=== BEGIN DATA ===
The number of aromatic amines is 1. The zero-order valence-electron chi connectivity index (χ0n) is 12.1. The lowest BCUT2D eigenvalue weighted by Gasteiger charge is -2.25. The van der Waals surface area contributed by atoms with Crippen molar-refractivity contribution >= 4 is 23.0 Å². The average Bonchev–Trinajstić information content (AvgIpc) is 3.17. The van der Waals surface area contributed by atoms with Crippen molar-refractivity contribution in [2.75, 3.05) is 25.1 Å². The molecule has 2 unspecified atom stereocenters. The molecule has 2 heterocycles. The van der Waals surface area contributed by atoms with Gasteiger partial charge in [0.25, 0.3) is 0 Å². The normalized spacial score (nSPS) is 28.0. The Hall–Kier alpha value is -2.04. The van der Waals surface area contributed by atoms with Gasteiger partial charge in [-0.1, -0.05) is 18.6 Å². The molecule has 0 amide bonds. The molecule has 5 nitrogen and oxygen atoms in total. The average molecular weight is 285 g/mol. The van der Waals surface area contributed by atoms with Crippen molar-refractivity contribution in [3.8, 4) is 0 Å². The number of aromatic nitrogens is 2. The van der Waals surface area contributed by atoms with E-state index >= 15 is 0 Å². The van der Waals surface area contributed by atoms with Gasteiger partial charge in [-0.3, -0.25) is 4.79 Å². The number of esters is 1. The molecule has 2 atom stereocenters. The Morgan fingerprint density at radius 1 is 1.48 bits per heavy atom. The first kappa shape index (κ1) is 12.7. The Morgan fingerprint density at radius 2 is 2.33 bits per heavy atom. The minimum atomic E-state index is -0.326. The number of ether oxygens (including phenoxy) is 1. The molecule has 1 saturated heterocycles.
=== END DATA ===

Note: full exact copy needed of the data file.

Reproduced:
The number of aromatic amines is 1. The zero-order valence-electron chi connectivity index (χ0n) is 12.1. The lowest BCUT2D eigenvalue weighted by Gasteiger charge is -2.25. The van der Waals surface area contributed by atoms with Crippen molar-refractivity contribution >= 4 is 23.0 Å². The average Bonchev–Trinajstić information content (AvgIpc) is 3.17. The van der Waals surface area contributed by atoms with Crippen molar-refractivity contribution in [2.75, 3.05) is 25.1 Å². The molecule has 2 unspecified atom stereocenters. The molecule has 2 heterocycles. The van der Waals surface area contributed by atoms with Gasteiger partial charge in [0.25, 0.3) is 0 Å². The normalized spacial score (nSPS) is 28.0. The Hall–Kier alpha value is -2.04. The van der Waals surface area contributed by atoms with Gasteiger partial charge in [-0.1, -0.05) is 18.6 Å². The molecule has 0 amide bonds. The molecule has 5 nitrogen and oxygen atoms in total. The average molecular weight is 285 g/mol. The van der Waals surface area contributed by atoms with Crippen molar-refractivity contribution in [3.8, 4) is 0 Å². The number of aromatic nitrogens is 2. The van der Waals surface area contributed by atoms with E-state index >= 15 is 0 Å². The van der Waals surface area contributed by atoms with Gasteiger partial charge in [-0.3, -0.25) is 4.79 Å². The number of esters is 1. The molecule has 2 atom stereocenters. The Morgan fingerprint density at radius 1 is 1.48 bits per heavy atom. The first kappa shape index (κ1) is 12.7. The Morgan fingerprint density at radius 2 is 2.33 bits per heavy atom. The minimum atomic E-state index is -0.326. The number of ether oxygens (including phenoxy) is 1. The molecule has 1 saturated heterocycles.